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Mercer Digital Media Arts Professor Presents Paper at MIT


WEST WINDSOR – While human memories fade over time, not so with the digital images we store on our computers, smart phones, even on social media. Recollections of that bad haircut or the better-forgotten significant other is forever preserved in sharp, digital color for posterity, ready to unearth moments in one’s history perhaps best left buried.

Time to cue up The Forgetting Machine.

The Forgetting Machine is a smart phone application currently under development by Mercer County Community College Professor Sarah Sweeney, coordinator of the Digital Media Arts program. She presented a paper on the development of the app at the Massachusetts Institute of Technology during the MIT8 Media in Transition Conference in May.

Part memory science, part art, and part social commentary on the proliferation of media applications that artificially enhance human memory, The Forgetting Machine is actually designed to digitally destroy photographs, Sweeney said. Any photograph taken with the app will

Sarah Sweeney

MCCC Professor Sarah Sweeney, coordinator of Mercer's Digital Media Arts program, explains the philosophy behind the development of a smart phone app called "The Forgetting Machine." She presented a paper on her work during new media conference at the Massachusetts Institute of Technology in May.


change slightly each time it is refreshed or viewed. Can’t remember if Aunt Millie’s dress at Thanksgiving had a floral or polka dot pattern? The Forgetting Machine will degrade the photos as well, mirroring the fuzzy recollection of human memory.

“Autobiographical memory has become externalized and public through the emergence of recording devices and social media,” Sweeney said. “The explosion of social media in the 21st century has given these objects wider circulation, allowing them to travel beyond their immediate geographically-bound network.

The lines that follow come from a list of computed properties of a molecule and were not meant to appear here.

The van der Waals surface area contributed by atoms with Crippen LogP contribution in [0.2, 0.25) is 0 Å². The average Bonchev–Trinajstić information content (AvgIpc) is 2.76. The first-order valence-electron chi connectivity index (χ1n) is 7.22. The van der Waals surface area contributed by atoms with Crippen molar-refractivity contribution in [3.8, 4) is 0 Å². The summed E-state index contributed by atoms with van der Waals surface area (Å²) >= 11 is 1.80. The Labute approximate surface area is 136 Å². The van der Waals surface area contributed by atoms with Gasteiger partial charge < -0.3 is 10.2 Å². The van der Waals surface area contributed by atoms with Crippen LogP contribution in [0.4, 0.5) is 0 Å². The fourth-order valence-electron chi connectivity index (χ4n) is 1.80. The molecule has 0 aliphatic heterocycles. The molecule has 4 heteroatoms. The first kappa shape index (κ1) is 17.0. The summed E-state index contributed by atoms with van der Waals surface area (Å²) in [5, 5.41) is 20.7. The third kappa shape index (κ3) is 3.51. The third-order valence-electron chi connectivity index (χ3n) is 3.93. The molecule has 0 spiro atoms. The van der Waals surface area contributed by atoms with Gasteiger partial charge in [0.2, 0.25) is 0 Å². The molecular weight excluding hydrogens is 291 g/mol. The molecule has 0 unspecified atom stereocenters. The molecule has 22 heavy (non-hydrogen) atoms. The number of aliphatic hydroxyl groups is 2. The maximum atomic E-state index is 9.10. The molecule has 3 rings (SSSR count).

“By synchronizing public and private memories through their simultaneous decay, it creates the possibility for forgetting in both the public and private spheres.”

Sweeney was commissioned to develop the project by Rhizome, an organization dedicated to emerging artistic practices that engage technology. Her proposal was one of only 10 selected nationwide last year.

Sweeney envisions The Forgetting Machine as an app that will appeal most to artists who work with digital media, and she expects to have it finished this summer and will submit it to the iPhone App Store for distribution. But meanwhile, it remains food for thought regarding the wisdom of extended prosthetic memories.

“Recent work in psychology and memory science suggests that forgetting can be productive as a treatment for traumatic memory disorders,” Sweeney said. “This paper looks at the tension between the act of forgetting and a culture saturated with persistent public memory objects.

“Our culture is obsessed with saving and preserving. The idea of forgetting is radical.”



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